With automation vanquishing blue and white collar jobs, what skills should we give students to survive a workforce where machines will take over anything that is routine, predictable and repetitive?

Teach students not only to ask right questions, but to create new ones

University of North Georgia professor Matthew Boedy wrote a thoughtful column in response to a piece I did this week on whether the content we are teaching kids now will serve them in a fluid workforce where adaptability and reinvention will be critical.

(He has also written several well-researched columns on guns on campus for the AJC Get Schooled blog. Here is one and here is another.)

I’ve had several discussions this week with readers about relevant skills, especially about the lag time between what is happening in the workforce and what is occurring under the Gold Dome. Several people agreed that at the same time Georgia leaders are pushing coding classes in schools, the industry is seeing a threat from artificial intelligence.

As the Guardian reported in a brilliant but sobering piece on jobs of the future: 

Today’s technological revolution is an entirely different beast from the industrial revolution. The pace of change is exponentially faster and far wider in scope. As Stanford University academic Jerry Kaplan writes in Humans Need Not Apply: today, automation is “blind to the color of your collar.” It doesn’t matter whether you’re a factory worker, a financial advisor or a professional flute-player: automation is coming for you.

Boedy says he tries to ready students for a workforce where the routine, repetitive and predictable will be the domain of machines. I like his plug for the University of North Georgia. Many of our discussions focus on Atlanta-area campuses and, of course, the University of Georgia, but the state public college system has a lot of gems that deserve to be displayed here more often.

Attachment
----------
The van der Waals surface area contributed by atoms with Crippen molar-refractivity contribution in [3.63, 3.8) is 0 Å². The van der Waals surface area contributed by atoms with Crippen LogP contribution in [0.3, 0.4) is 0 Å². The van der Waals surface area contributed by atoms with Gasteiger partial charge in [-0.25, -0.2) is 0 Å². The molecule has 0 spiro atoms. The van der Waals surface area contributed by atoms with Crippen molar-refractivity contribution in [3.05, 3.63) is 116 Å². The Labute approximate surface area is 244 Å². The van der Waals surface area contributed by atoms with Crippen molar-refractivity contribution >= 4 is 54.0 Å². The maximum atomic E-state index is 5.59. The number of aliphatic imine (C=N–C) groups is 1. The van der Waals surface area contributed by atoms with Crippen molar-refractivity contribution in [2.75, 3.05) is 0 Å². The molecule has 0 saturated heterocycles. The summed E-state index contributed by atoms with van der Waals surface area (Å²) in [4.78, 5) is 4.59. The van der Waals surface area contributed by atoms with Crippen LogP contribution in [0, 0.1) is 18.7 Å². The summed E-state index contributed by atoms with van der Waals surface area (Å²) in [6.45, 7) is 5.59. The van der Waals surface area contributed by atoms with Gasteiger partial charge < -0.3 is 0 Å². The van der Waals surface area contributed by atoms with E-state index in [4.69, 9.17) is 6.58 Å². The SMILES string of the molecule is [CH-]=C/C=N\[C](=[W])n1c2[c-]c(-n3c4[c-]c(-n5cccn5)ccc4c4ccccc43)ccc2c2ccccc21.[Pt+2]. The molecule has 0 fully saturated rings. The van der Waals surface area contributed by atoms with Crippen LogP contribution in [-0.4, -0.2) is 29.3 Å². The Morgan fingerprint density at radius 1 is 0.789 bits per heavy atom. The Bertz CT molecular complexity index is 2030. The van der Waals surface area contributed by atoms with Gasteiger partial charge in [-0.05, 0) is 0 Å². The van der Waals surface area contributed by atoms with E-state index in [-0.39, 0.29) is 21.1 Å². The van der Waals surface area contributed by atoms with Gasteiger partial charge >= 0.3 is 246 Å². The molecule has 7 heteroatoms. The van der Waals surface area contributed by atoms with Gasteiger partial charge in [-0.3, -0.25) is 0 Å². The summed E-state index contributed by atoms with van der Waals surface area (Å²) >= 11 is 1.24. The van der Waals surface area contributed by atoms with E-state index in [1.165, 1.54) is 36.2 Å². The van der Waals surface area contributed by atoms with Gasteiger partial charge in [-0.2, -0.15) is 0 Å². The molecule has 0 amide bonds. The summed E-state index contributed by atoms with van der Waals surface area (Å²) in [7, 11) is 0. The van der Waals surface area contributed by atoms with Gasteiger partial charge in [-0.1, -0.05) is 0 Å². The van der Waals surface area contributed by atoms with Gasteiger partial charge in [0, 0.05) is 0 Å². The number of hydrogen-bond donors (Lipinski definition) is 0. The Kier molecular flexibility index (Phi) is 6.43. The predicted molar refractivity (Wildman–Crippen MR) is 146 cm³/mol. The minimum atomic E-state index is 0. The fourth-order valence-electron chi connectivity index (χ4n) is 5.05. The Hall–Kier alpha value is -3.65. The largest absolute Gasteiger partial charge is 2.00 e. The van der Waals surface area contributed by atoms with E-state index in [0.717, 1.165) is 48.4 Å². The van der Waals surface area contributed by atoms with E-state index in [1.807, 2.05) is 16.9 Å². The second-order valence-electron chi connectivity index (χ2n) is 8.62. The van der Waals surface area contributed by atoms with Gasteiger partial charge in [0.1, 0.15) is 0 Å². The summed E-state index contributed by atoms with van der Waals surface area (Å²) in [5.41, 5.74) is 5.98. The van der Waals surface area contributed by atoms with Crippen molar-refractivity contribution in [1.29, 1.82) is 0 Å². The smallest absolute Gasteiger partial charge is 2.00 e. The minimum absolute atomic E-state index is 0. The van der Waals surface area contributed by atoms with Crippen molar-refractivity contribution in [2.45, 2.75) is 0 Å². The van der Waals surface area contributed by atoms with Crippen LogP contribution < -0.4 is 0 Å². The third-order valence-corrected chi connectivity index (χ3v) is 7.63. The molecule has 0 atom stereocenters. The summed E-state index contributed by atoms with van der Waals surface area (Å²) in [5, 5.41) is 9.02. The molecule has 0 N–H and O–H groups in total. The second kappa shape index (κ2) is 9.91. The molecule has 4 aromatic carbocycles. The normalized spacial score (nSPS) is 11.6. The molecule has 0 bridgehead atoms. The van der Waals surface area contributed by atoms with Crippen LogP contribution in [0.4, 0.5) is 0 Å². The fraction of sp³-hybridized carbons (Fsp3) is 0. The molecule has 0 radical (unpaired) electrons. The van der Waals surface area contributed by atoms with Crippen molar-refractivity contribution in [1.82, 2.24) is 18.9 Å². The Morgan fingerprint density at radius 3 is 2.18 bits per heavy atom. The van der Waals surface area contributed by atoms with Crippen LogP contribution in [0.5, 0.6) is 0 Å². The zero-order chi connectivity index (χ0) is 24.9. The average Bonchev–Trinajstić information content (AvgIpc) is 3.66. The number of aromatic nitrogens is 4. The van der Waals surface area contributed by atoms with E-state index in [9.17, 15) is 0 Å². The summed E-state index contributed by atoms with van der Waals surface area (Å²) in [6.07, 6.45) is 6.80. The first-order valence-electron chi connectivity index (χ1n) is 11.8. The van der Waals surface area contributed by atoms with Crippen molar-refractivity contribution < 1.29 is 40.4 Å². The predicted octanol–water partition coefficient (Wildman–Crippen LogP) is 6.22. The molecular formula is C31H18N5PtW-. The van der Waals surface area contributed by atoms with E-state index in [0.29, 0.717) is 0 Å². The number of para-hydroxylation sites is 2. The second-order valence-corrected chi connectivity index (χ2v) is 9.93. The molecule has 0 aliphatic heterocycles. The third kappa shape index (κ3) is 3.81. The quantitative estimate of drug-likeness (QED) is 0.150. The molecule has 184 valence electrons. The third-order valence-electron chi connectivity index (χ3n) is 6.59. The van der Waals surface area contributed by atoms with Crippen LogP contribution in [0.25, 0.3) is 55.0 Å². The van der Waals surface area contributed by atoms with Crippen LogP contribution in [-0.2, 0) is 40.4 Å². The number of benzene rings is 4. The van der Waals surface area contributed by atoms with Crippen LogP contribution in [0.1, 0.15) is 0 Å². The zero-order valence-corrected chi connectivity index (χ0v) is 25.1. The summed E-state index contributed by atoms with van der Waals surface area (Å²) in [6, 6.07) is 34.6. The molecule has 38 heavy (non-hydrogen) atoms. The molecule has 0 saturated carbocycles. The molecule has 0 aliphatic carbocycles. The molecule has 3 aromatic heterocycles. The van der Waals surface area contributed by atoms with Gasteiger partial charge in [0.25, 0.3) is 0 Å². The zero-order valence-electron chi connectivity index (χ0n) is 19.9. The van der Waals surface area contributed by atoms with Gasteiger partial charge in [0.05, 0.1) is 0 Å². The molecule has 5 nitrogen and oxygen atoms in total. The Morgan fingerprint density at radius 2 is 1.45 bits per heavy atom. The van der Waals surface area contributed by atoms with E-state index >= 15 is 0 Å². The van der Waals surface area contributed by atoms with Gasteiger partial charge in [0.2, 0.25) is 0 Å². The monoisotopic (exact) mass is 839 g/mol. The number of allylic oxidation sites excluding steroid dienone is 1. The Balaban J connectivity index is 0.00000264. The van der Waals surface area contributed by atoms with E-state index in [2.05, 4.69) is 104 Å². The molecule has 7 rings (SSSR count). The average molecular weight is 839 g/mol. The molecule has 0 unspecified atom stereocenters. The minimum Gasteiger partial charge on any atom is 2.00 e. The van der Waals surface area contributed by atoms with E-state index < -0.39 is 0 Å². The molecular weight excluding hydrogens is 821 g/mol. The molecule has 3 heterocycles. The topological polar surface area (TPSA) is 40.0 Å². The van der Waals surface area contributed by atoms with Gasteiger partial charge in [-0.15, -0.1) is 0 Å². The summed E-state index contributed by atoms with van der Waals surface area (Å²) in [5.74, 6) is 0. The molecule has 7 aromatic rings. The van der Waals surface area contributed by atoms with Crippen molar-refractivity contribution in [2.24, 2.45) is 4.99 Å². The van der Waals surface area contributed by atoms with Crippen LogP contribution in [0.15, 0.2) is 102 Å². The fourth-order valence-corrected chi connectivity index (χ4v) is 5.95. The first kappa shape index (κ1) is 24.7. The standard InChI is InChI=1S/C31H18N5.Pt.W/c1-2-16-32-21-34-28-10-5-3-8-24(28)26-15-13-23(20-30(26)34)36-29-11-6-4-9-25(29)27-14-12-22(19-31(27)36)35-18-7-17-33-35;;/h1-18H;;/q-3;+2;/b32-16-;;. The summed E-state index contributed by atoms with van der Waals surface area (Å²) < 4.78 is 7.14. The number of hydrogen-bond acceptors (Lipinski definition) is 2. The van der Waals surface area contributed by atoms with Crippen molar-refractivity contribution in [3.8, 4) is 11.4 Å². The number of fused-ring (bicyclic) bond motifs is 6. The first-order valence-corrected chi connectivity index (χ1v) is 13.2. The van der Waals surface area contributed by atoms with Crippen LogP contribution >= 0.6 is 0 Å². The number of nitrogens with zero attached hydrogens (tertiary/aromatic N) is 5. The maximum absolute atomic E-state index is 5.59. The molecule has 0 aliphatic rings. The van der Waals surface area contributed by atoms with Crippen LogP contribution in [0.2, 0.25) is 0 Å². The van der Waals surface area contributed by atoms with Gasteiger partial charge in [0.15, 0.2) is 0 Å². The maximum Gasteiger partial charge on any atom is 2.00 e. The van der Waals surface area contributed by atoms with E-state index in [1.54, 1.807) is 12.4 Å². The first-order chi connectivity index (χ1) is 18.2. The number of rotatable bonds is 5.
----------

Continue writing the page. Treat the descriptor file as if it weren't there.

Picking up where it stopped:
With that, here is Boedy’s thoughtful essay:

By Matthew Boedy

With her great experience in education, Maureen Downey hit on something in her post earlier this week that I as a professor agree should be central to higher education: reinvention. And as it so happens, that is my area of expertise. 

People have derided me at times, especially in the comments section of this blog, for being a professor of rhetoric. But if you want a primer on how important reinvention – or invention as we rhetoricians call it – is to education, look at the history of rhetorical education. 

Ancient Greek teachers of rhetoric saw an opportunity as democracy grew in the city-state. More and more people were being given chances to practice their citizenship before the Athenian crowds in the agora. But they had no relevant training, no experience. Seizing this moment were two of the founders of rhetorical education – Aristotle and Isocrates. Everyone always goes to Aristotle, so I’ll center my words on Isocrates. He just so happens to be a chapter in my upcoming book on invention. 

Isocrates taught civic leaders not just how to speak in public (those kind of tips we get a lot) but to invent – that is, re-use for better purposes, re-situate for different goals the speeches of other, prior leaders. He contrasted this education with the education of other teachers who taught formulas, repetition “drills” we might call them. 

Particularly I suggest in my book that Isocrates reinvented how his community understood evil, moving it from an individual lack of character to a community issue. That changed how the community saw corruption in office, how they chose leaders.